Updated: Mar 5
All food and drink starts with soil. It is where seeds are sown, its health dictates the quality of the food we grow and the rivers and streams that absorb its minerals through riverbeds. Soil can also be understood as a sense of place: where we set down our roots. Soil, or land more generally, is also linked to ownership, and access to ownership has a huge impact on farming practices and the overall equitability and sustainability of our culinary systems.
This season we will be looking at the many ways soil impacts our culinary systems, politically, commercially and culturally. Below we have listed a number of reading and listening materials that ave shaped our approach to this season. This list will be updated monthly, subscribe to our newsletter to receive these updates in your inbox!
We have suggested a mixture of entire books, but also short excerpts and chapters so that book sharing is easier. Do let us know if you aren't able to access any of the excerpts and we can help source them for you.
Borderlands / La Frontera: the new Mestiza by Gloria Anzaldúa
Anzaldúa is a Chicana essayist, poet, academic and activist. Her work explores the idea of border, but also is anchored in the idea of space and roots, as opposed to a look pathways or migration flow; she explores "a cultural terrain that we inhabit, and that inhabits all of us" the blurb explains. I [Anna] have found her work important in understanding the concepts of belonging and I think this would be helpful in developing questions and thoughts on how culinary systems are part of this process as well as how ingredients get anchored to a place. Or course, borders are a part of the conversation of sourcing, what can and can't cross borders.
Earth Honoring: Western desires and indigenous knowledges, by Jane M. Jacobs
Reading up on postcolonial feminist theory is a good way to learn to decolonise your thinking. Food is so driven by the Global South feeding the Global North, and desire is a big part of that. One of the questions we want to think about this season is land ownership, which is a key issue when discussing indigenous rights and the topic of food.
Okra, Diversity and Climate Change, from The Whole Okra by Chris Smith
Part of chapter 2: Okra, The People's Vegetable, this section discusses growing hybrds and monoculture and addresses the topic of large-scale agriculture.
Production, from Sweetness and Power by Sidney W. Mintz
This chapter tracks the production of sugar. As the book title suggests, every part of this book unpicks the layers of power within this ingredients - remembering it comes from a crop is vital to understanding sugar.
The Edible Earth, from Food a history by Felipe Fernandez-Armesto
This chapter looks at the relationship with plants, from foraging to creating agriculture. This is tracked through various cultures' relationship with food.
Celeriac Rösti with caper & celery salsa by Yotam Ottolenghi, from The Food Almanac ed. Miranda York
"January is the best time to eat veg that has been hiding away under the surface over winter, protecting itself from the elements." A recipe of a root veg. This book allows you follow ingredients seasonally, with recipes and stories.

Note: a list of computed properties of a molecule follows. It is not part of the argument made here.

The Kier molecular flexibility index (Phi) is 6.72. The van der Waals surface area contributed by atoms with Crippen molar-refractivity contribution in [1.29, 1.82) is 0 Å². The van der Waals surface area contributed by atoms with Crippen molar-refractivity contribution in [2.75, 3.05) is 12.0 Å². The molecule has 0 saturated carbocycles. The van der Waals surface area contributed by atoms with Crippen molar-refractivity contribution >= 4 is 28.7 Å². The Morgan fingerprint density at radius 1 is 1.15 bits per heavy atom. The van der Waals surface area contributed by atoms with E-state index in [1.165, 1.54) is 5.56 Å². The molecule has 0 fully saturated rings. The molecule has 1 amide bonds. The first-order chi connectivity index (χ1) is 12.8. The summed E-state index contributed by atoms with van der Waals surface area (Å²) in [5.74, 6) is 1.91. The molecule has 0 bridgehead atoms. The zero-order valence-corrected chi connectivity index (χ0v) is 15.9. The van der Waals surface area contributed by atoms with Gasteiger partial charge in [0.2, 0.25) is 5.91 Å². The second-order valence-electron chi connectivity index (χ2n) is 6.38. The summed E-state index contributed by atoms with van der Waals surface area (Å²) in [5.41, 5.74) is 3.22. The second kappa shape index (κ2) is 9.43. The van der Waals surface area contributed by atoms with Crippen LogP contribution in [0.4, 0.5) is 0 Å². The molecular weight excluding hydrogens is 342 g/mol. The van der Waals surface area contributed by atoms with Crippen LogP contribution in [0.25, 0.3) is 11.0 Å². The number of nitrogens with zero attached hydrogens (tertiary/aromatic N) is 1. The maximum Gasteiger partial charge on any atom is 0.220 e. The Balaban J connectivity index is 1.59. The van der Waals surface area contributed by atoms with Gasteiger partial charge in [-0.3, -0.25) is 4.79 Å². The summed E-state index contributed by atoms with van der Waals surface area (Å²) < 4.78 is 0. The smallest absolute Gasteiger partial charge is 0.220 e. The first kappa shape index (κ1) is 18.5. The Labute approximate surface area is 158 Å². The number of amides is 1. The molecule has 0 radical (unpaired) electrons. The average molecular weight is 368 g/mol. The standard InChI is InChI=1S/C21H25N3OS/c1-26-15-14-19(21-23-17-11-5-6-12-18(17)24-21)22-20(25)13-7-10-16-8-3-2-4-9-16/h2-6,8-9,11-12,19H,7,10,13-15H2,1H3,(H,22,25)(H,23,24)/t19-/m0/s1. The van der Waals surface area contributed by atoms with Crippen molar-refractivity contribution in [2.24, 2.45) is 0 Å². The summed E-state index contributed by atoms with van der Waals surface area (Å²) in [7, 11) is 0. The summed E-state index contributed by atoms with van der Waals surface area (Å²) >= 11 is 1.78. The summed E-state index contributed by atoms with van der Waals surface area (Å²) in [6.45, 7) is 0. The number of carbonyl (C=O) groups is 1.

Inherently wasteful: the hypocrisy of sustainability in restaurants, from Fäviken: 4015 days, beginning to end by Magnus Nilsson
Part of the conversation of Soil is about the locale, the environment, the climate that food grows... which, to extension is about climate change and the idea of sustainability. So it is important to tackle what and how that plays on at the business, consumer end - the restaurant.
Southwest Asia and the Ancient Origins of Cheese, from Cheese and Culture: a history of cheese and its place in Western civilization by Paul S. Kindstedt
How did we get to a point of planting, agriculture and cattle management? When did we make the soil work for us? Through the lens of cheese, Kindstedt explores these questions.
Home Going by Yaa Gyasi
This novel could also be in our next season, Water as it involves crossing vast oceans, but it tells a story of finding roots, a story about place and space and the soil that gets worked. Although fiction, these stories are real and are a part of food and drink as speaking specifically about ingredients.
Wood Wide Webs, chapter from Entangled Life by Merlin Sheldrake
This book looks at fungi and how they can change our future. This particular chapter looks at the interconnectivity of plants, through root systems and the networks they create and how the communicate and support each other.
This article from the Food and Drug Law Journal, looks at the history of organic food certification in the US and outlines how this process can make it difficult for small farms to gain certification from the government. Though US in focus, it brings to question the way we understand what ‘organic’ certification
This 4-part series traces global trade history from the Silk Road. It reveals how commercial trade shapes cuisine, agriculture through the desires of the market. Part one is currently live with the subsequent 3 parts to follow weekly
Flavours of Home: Refugees forging new lives through food, BBC Food Programme
Creating roots in new places is very much a way we want to think about soil. Sheila Dillon explores the remarkable stories of asylum seekers and refugees in the UK, creating new lives and careers through food.
Finding Refuge in Food, Take A Bao
This two-part episode follows the story of PichaEats in Malaysia, a social enterprise that works with refugees to help them build home and livelihoods through food.
Urbanism: Mapping the Soul of our Cities, The Seasoned Migrant
This week, we're exploring the built environments around us by investigating the tensions between city-planning and the organic, unplanned life of their inhabitants.
This episode delves into the cost of fertilizer production and questions our reliance on commercial fertilizer when it comes to global food production.